In high inflation environments, the topic fills the news, social media posts, and office conversations. As consumers, this price increase in goods and services can be felt in our day-to-day lives – where a quick trip to the grocery store has exceeded our previous budgets. But what about businesses? How exactly are organization’s impacted by inflation? This is an essential question that business owners need to be able to answer to mitigate against the effects of inflation.
One of the more direct consequences for businesses is the increased costs of the materials required to produce products and services. Along with this comes the potential for decreased margins. When referencing increases in raw material prices, most people’s first thought goes to manufacturers and product-based businesses; while product manufacturers may experience some of the most obvious effects, it’s important to note that service-based businesses can also experience the effects of inflation.
We know that inflation can increase the costs of raw materials and lead to decreased profits. In order to maintain profits, businesses often respond by passing inflation along to their consumers and raising prices of their own. What’s fascinating about this increase of prices is that, for many businesses, this results in decreased demand, which can then lead to a cycle of “cost-push inflation.” This type of inflation is often described as a “spiral” that can lead to even more inflation.
Reduced consumer spending is a result of inflation that all businesses should consider. When prices increase, consumers tend to buy fewer nonessential goods and services. The key word there is nonessential. Some businesses are impacted by inflation more than others, and companies that provide essential goods or services (e.g., natural gas, mail delivery services, utilities, and other necessities) don’t experience much decrease in demand from inflation. On the other hand, nonessential goods and services can see significant decreases in demand. As consumers lose purchasing power, they become more careful with their spending and cut out nonessentials. Businesses need to be proactive by understanding the degree to which their products and services will be affected.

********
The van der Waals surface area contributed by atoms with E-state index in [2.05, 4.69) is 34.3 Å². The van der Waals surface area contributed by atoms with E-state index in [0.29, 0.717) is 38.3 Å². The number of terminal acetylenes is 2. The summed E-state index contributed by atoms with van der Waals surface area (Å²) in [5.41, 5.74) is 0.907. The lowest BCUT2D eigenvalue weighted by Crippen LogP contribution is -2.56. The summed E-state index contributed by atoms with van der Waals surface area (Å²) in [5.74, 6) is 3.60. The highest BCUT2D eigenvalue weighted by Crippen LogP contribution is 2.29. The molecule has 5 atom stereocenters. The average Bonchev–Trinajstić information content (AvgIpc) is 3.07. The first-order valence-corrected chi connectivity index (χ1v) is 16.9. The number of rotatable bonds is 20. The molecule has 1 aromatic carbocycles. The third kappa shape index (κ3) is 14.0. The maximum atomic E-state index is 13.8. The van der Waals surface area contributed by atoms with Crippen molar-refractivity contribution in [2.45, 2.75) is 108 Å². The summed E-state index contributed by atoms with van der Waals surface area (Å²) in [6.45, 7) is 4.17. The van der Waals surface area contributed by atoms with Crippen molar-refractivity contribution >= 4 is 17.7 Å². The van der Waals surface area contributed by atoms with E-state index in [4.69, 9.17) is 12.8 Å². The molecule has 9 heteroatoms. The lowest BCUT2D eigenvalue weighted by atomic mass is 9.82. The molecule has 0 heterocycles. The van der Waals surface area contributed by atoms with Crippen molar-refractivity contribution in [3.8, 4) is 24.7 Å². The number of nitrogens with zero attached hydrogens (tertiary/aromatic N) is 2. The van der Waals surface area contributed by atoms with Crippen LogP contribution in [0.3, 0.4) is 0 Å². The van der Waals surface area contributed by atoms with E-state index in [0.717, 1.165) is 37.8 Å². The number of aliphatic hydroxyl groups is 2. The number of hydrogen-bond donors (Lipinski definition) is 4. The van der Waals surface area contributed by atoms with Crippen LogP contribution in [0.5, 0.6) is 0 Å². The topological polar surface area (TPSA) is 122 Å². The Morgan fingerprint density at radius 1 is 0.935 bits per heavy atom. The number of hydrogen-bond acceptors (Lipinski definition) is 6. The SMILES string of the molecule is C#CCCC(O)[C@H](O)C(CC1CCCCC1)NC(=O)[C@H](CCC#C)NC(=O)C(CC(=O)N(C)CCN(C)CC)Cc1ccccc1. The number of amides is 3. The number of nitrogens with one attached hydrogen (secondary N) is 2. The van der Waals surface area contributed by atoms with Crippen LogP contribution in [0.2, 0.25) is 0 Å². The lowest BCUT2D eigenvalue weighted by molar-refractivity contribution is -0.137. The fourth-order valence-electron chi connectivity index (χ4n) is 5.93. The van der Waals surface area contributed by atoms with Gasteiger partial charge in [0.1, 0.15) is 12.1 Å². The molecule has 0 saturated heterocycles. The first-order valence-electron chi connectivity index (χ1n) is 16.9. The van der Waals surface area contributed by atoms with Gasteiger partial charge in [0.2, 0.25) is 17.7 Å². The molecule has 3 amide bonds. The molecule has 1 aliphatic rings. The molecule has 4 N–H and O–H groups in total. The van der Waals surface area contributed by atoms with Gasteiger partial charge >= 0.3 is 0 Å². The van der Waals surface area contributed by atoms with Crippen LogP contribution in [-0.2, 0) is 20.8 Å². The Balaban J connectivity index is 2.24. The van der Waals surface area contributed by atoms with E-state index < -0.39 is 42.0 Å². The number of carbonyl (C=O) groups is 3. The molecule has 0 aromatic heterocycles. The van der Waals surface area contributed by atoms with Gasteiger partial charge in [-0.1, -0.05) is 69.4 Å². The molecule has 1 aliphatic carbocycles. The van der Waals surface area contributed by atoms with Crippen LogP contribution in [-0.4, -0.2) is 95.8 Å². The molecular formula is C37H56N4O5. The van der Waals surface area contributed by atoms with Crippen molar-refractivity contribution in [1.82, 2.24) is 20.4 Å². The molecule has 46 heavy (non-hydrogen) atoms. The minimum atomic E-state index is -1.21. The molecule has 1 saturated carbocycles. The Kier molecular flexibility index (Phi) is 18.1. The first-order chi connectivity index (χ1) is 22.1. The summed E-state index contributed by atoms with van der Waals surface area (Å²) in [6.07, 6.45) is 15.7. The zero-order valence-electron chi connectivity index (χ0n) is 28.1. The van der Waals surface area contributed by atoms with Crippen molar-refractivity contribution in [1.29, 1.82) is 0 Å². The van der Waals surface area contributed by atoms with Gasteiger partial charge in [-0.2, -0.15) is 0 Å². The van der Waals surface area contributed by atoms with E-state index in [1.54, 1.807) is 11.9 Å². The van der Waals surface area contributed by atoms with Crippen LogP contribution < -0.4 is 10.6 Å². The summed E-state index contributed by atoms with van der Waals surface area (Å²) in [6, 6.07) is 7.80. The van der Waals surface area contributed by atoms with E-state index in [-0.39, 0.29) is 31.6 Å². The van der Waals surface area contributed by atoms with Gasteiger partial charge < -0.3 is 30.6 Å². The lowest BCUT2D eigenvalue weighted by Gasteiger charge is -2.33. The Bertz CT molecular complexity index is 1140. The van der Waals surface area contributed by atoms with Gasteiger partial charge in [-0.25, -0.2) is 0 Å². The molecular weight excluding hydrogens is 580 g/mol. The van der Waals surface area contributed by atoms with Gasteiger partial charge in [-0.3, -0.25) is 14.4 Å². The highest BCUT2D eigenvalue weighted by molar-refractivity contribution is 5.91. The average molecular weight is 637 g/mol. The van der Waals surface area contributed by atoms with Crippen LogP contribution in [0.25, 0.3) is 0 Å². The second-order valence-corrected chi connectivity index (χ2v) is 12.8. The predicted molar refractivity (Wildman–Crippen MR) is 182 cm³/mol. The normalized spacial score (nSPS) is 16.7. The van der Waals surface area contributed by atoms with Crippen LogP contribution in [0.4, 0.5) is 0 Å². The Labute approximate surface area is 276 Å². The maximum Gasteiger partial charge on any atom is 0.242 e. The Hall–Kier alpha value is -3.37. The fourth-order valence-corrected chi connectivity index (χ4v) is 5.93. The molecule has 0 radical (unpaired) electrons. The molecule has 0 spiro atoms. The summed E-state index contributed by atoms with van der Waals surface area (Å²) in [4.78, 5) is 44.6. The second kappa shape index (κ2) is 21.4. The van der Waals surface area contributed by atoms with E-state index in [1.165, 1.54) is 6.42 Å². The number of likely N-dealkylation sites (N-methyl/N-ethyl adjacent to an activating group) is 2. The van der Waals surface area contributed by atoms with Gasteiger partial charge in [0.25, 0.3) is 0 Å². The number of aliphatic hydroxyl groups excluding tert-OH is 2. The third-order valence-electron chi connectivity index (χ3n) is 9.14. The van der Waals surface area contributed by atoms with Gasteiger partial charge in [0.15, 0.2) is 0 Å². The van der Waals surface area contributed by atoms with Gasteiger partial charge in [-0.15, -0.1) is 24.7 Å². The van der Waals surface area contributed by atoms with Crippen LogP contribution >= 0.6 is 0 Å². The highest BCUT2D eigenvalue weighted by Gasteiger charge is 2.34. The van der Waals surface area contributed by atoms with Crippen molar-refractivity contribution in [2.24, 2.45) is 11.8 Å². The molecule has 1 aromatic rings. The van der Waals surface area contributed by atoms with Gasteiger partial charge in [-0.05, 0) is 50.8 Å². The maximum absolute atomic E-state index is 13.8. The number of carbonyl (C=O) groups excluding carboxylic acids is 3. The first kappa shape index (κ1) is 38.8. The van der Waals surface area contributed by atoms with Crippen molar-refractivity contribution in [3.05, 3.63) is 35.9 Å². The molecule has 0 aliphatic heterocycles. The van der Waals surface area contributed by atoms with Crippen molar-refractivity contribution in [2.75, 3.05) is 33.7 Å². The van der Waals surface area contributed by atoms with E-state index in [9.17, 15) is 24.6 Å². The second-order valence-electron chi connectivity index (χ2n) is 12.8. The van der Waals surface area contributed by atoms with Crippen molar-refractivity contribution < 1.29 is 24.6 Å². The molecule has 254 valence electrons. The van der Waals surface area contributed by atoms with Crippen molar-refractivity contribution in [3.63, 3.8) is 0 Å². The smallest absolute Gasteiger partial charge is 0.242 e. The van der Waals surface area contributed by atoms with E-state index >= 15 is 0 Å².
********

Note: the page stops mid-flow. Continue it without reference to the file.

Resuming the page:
The Federal Reserve, often referred to as “The Fed,” has a few different tools they use to fight extended inflationary periods, and interest rates are the most utilized among these tools. The Fed increases interest rates in order to bring down inflation; this works by increasing the cost of borrowing for individuals, and ultimately, decreasing demand. However, the cost of borrowing also increases for business, which affects a firm’s working capital and day-to-day operations.
Curious about how to begin preparing your business for inflation? The first step is always to evaluate how your firm will be affected. Remember that all businesses are affected differently; your company’s size, industry, type of products or services sold, and numerous other factors all determine the repercussions of rising prices. These factors, as well as keeping up with current economic news and trends, are great starting points to combating inflation.
To help Indianapolis business leaders better understand how to protect their organizations from inflation, maximize resources in the current economic environment, and plan for the future, Blackink IT will be hosting our “Inflation-Proof Your Business” event on August 30th. The event will be held at Tinker House Events from 8:30 AM to 10:00 AM, and will feature a panel of four industry experts speaking on a number of relevant topics.
Join us by registering at this link!